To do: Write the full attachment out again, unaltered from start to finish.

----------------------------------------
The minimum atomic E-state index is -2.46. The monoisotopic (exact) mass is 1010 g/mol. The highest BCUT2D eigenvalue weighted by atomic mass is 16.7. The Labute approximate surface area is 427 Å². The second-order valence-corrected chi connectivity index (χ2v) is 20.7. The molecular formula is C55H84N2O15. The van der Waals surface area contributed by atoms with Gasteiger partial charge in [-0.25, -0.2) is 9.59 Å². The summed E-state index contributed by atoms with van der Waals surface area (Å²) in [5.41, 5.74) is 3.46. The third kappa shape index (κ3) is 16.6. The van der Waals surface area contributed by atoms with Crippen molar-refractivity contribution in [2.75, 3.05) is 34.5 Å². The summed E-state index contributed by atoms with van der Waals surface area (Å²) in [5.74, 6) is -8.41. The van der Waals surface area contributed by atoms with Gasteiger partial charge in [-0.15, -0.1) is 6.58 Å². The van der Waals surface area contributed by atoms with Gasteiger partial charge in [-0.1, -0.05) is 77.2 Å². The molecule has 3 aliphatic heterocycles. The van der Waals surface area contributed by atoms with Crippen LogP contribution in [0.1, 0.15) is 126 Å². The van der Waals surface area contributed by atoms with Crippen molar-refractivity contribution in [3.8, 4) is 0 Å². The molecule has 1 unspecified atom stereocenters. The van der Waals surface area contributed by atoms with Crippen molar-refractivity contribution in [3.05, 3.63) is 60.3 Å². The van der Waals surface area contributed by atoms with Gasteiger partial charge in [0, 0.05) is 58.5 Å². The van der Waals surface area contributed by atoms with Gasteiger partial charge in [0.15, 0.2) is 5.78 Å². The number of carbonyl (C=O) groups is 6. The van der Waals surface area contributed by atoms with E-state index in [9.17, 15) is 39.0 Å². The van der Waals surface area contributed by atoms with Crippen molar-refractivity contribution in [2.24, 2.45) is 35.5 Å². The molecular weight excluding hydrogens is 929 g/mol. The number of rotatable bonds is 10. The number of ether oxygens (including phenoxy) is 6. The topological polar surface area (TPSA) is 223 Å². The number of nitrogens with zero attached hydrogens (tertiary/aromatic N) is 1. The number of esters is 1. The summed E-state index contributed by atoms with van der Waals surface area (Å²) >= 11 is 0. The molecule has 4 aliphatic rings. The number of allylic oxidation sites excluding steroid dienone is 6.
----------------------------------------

The minimum atomic E-state index is -2.46. The monoisotopic (exact) mass is 1010 g/mol. The highest BCUT2D eigenvalue weighted by atomic mass is 16.7. The Labute approximate surface area is 427 Å². The second-order valence-corrected chi connectivity index (χ2v) is 20.7. The molecular formula is C55H84N2O15. The van der Waals surface area contributed by atoms with Gasteiger partial charge in [-0.25, -0.2) is 9.59 Å². The summed E-state index contributed by atoms with van der Waals surface area (Å²) in [5.41, 5.74) is 3.46. The third kappa shape index (κ3) is 16.6. The van der Waals surface area contributed by atoms with Crippen molar-refractivity contribution in [2.75, 3.05) is 34.5 Å². The summed E-state index contributed by atoms with van der Waals surface area (Å²) in [5.74, 6) is -8.41. The van der Waals surface area contributed by atoms with Gasteiger partial charge in [-0.15, -0.1) is 6.58 Å². The van der Waals surface area contributed by atoms with Gasteiger partial charge in [-0.1, -0.05) is 77.2 Å². The molecule has 3 aliphatic heterocycles. The van der Waals surface area contributed by atoms with Crippen LogP contribution in [0.1, 0.15) is 126 Å². The van der Waals surface area contributed by atoms with Crippen molar-refractivity contribution in [3.8, 4) is 0 Å². The molecule has 1 unspecified atom stereocenters. The van der Waals surface area contributed by atoms with Crippen molar-refractivity contribution in [3.05, 3.63) is 60.3 Å². The van der Waals surface area contributed by atoms with Gasteiger partial charge in [0, 0.05) is 58.5 Å². The van der Waals surface area contributed by atoms with Gasteiger partial charge in [0.15, 0.2) is 5.78 Å². The number of carbonyl (C=O) groups is 6. The van der Waals surface area contributed by atoms with E-state index in [9.17, 15) is 39.0 Å². The van der Waals surface area contributed by atoms with Crippen molar-refractivity contribution in [2.24, 2.45) is 35.5 Å². The molecular weight excluding hydrogens is 929 g/mol. The number of rotatable bonds is 10. The number of ether oxygens (including phenoxy) is 6. The topological polar surface area (TPSA) is 223 Å². The number of nitrogens with zero attached hydrogens (tertiary/aromatic N) is 1. The number of esters is 1. The summed E-state index contributed by atoms with van der Waals surface area (Å²) >= 11 is 0. The molecule has 4 aliphatic rings. The number of allylic oxidation sites excluding steroid dienone is 6.